McDonald’s said its work to care for the planet and communities spans nearly three decades, including the establishment of a groundbreaking partnership with Environmental Defense Fund (EDF) on packaging and waste reduction.

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More recently, in 2014, McDonald’s released an Energy and Climate Position Statement, establishing the company’s view on taking effective, collaborative action to tackle climate change. Additionally, in 2015, McDonald’s developed a Commitment on Forests that addresses supply chain impacts on deforestation. This strengthened the foundation of the company’s climate strategy as deforestation accounts for an estimated 15% of global greenhouse gas emissions.

“McDonald's footprint touches all parts of the world. Their announcement matters because it commits one of the world’s biggest companies to deliver, with the full breadth of their food chain system, significant emissions reductions based on science. It also coincides with their decision to join the We Are Still In coalition with thousands of other companies across the US,” said Carter Roberts, President and CEO of World Wildlife Fund (WWF) in the United States.

“While private-sector actions can’t entirely solve the climate crisis facing our planet, significant announcements like these, and coalitions like these working on climate together, create momentum and movement toward the scale of solutions that we ultimately need.”

McDonald’s said the launch of this science based target is the latest step in the company's  journey to drive meaningful change and use its scale for good.

“McDonald’s is delivering a strong statement by becoming the first restaurant company to set a science-based greenhouse gas emissions target. McDonald’s leaders understand that you don’t have to grow emissions to grow as a company,” said Andrew Steer, President & CEO, World Resources Institute (WRI), one of the Science Based Targets initiative partners.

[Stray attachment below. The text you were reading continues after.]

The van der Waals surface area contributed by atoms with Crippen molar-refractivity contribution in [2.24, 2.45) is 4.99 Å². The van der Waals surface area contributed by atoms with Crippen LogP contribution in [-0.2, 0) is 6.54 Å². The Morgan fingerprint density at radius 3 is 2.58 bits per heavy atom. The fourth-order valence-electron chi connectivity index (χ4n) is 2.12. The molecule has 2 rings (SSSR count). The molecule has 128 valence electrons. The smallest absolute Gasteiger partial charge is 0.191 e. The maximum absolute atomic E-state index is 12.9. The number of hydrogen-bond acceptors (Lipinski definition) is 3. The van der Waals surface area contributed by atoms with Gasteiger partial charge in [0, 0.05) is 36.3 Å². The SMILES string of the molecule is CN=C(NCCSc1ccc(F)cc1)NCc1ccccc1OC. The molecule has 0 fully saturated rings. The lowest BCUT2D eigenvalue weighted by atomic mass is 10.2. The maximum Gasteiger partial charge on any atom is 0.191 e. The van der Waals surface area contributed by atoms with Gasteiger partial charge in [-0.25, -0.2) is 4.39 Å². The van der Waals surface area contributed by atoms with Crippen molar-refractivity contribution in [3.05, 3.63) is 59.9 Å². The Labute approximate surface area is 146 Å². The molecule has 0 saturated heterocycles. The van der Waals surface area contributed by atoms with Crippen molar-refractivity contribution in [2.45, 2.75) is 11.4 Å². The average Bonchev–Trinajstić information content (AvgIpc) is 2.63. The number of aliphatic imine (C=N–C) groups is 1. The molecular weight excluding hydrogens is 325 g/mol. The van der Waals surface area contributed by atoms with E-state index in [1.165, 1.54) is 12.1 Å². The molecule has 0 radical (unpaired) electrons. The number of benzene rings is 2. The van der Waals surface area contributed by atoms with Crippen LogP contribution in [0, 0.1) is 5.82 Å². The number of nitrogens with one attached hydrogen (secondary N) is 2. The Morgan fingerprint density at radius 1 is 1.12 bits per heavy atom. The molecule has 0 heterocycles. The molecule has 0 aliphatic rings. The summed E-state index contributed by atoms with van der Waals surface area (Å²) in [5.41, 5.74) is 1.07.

“By working with suppliers to design and scale more sustainable farming practices and reducing waste, McDonald’s will chart a path that is better for its franchise, customers and the environment. WRI urges McDonald’s to look for additional opportunities to align their business model and value chain with the realities of a resource-constrained world. We stand ready to support the company in pursuing strategies that lead to healthier consumers and a more sustainable planet.”

The Science Based Targets initiative (SBTi) is a collaboration between WRI, WWF, CDP (formerly the Carbon Disclosure Project) and the United Nations Global Compact, which helps companies determine how much they must cut emissions to do their part to address climate change.

Building on years of engagement with the beef industry, McDonald’s released its 2020 goals for beef sustainability in 2017. These laid out the next steps for collaboration with beef producers and industry partners to proactively identify, share and scale beef production’s most sustainable practices. Already in 2018, McDonald’s launched new packaging and recycling goals and strengthened its commitment to support families.